Learn Precalculus (Online Precalculus Tutorials)

What You’ll Learn in Fundamental Concepts of Algebra

Master the fundamental concepts of algebra. Learn all about real numbers, radical expressions, polynomials, and solving equations.

  • Real Numbers
  • Ordering Real Numbers
  • Absolute Value and Distance
  • Algebraic Expressions
  • Basic Rules of Algebra
  • Integer Exponents
  • Scientific Notation
  • Radicals and Their Properties
  • Simplifying Radicals
  • Rational Exponents
  • Polynomials
  • Operations with Polynomials
  • Special Products
  • Factoring
  • Factoring Special Polynomial Forms
  • Trinomials with Binomial Factors
  • Factoring by Grouping
  • Domain of an Algebraic Expression
  • Simplifying Rational Expressions
  • Operations with Rational Expressions
  • Complex Fractions
  • The Cartesian Plane
  • The Midpoint Formula
  • The Equation of a Circle

What You’ll Learn in Functions and Their Graphs

Learn functions and their graphs. Master function notation, graphing functions, the transformations of functions, and inverse functions.

  • The Graph of an Equation
  • Using a Graphing Utility
  • Applications
  • The Slope of a Line
  • The Point-Slope Form
  • Sketching Graphs of Lines
  • Parallel and Perpendicular Lines
  • Introduction to Functions
  • Function Notation
  • The Domain of a Function
  • Applications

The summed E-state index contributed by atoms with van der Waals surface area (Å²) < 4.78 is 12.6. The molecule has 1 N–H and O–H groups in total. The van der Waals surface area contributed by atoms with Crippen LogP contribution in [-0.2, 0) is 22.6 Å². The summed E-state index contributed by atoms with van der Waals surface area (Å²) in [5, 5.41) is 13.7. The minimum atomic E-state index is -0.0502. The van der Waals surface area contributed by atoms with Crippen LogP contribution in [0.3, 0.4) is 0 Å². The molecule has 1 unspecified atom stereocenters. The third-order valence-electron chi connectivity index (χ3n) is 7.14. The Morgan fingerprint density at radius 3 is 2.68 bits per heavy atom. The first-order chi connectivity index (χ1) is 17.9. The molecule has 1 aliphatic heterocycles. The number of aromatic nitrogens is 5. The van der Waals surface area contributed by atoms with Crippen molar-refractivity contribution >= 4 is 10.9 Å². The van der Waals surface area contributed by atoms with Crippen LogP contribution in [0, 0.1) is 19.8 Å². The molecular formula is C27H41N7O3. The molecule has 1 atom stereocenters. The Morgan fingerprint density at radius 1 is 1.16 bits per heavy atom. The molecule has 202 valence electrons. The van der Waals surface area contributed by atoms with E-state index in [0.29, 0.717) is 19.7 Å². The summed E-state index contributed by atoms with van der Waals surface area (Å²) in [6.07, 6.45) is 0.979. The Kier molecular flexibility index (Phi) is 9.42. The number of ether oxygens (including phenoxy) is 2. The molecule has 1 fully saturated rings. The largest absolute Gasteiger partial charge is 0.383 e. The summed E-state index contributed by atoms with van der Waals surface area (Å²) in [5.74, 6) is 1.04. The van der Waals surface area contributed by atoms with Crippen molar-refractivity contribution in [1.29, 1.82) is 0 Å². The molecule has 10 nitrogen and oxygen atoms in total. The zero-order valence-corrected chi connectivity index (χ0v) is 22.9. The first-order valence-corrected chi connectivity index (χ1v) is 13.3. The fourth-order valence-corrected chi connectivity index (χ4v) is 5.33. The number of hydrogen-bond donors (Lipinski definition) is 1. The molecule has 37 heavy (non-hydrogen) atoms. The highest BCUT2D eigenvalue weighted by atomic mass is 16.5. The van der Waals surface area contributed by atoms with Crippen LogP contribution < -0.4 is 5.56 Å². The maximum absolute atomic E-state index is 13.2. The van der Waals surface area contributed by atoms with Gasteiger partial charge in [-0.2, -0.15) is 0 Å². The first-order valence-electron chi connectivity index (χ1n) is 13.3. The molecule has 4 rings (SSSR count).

• The Graph of a Function
  • Increasing and Decreasing Functions
  • Relative Minimum and Maximum Values
  • Graphing Step Functions
  • Graphing Piecewise-Defined Functions
  • Even and Odd Functions
  • Summary of Graphs of Parent Functions
  • Vertical and Horizontal Shifts
  • Reflecting Graphs
  • Arithmetic Combinations of Functions
  • Compositions of Functions
  • Inverse Functions
  • The Graph of an Inverse Function
  • The Existence of an Inverse Function
  • Finding Inverse Functions Algebraically

This course begins with an explanation of the Cartesian plane. After that, I discuss plotting points, the distance formula, the midpoint formula, and the Pythagorean Theorem.

Next, we study graphing equations. For example, we are sketching the graph of an equation by plotting points. Then I show that finding the intercepts of a graph and graphical (and algebraic) tests for symmetry are important.

Now we specialize in linear equations in two variables. First, we examine the slope-intercept form of the equation of a line and finding the slope of a line. Then, the slope of a line passing through two points, and of course, the point-slope form of an equation of a line. While working through many examples, we also consider parallel and perpendicular lines.